A-side and B-side

A typical 12-inch LP record

The A-side and B-side are the two sides of phonograph records and cassettes; these terms have often been printed on the labels of two-sided music recordings.

- A-side and B-side

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Single (music)

Type of release, typically a song recording of fewer tracks than an LP record or an album.

An 8cm CD single from Japan.
45 rpm EP on a turntable with a 1 1⁄2-inch hub, ready to be played
In some regions (e.g. UK), 7-inch 45rpm records were sold for a 1/4-inch spindle with a knock out for playing on a 1 1⁄2-inch hub
A single puck, inserted in a large-hole single (US), to play it on a 1/4-inch spindle
A twelve-inch gramophone record
"Put a Little Love in Your Heart" was a hit single for Jackie DeShannon in 1968. It was certified Gold in the US, selling over 1,000,000 copies.

Historically, when mainstream music was purchased via vinyl records, singles would be released double-sided, i.e. there was an A-side and a B-side, on which two songs would appear, one on each side.

Maxi single

Madonna's UK promotional 12" maxi single Nothing Really Matters.

A maxi single or maxi-single (sometimes abbreviated to MCD or CDM) is a music single release with more than the usual two tracks of an A-side song and a B-side song.


Piece of media which has been altered or contorted from its original state by adding, removing, and/or changing pieces of the item.

According to the Guinness World Records, Madonna is the most remixed and sampled act. Her remix album You Can Dance also played a pivotal role in popularizing the remix albums format
Carey helped popularize rapper as a featured act through her post-1995 songs with her remix of "Fantasy" featuring Ol' Dirty Bastard.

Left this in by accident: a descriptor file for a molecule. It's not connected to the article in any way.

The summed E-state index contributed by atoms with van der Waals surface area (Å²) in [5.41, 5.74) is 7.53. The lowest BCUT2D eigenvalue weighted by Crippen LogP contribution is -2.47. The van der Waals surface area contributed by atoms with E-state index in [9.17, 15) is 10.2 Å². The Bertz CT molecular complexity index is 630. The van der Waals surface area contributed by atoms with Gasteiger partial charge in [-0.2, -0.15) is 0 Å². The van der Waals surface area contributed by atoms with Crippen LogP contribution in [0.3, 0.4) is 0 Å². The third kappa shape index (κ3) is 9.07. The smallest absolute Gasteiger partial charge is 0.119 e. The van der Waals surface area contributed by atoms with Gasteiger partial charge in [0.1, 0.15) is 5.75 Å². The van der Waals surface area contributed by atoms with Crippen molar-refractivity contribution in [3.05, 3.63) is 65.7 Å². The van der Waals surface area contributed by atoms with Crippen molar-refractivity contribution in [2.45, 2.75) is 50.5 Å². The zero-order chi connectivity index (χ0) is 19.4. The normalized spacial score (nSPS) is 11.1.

Jessica Simpson's "Irresistible" (So So Def Remix) featuring Lil' Bow Wow and Jermaine Dupri had an incredible impact in 2001.
The main single of I Turn to You by Melanie C, was released as the "Hex Hector Radio Mix", for which Hex Hector won the 2001 Grammy as Remixer of the Year.

to provide additional versions of a song for use as bonus tracks or for a B-side, for example, in times when a CD single might carry a total of 4 tracks

Greatest hits album

Type of compilation album that collects popular and commercially successful songs by a particular artist or band.

According to the Guinness World Records, Madonna is the most remixed and sampled act. Her remix album You Can Dance also played a pivotal role in popularizing the remix albums format

The album collected eight of Mathis's charting singles, as well as three non-charting B-sides and an altogether new track.

Gloria Gaynor

American singer, best known for the disco era hits "I Will Survive" (1978), "Let Me Know (I Have a Right)" (1979), "I Am What I Am" (1983), and her version of "Never Can Say Goodbye" (1974).

Gaynor in 2012
Gaynor in 1976
Gaynor performing in 2012

Originally, "I Will Survive" was a B-side when Polydor Records released it in late 1978.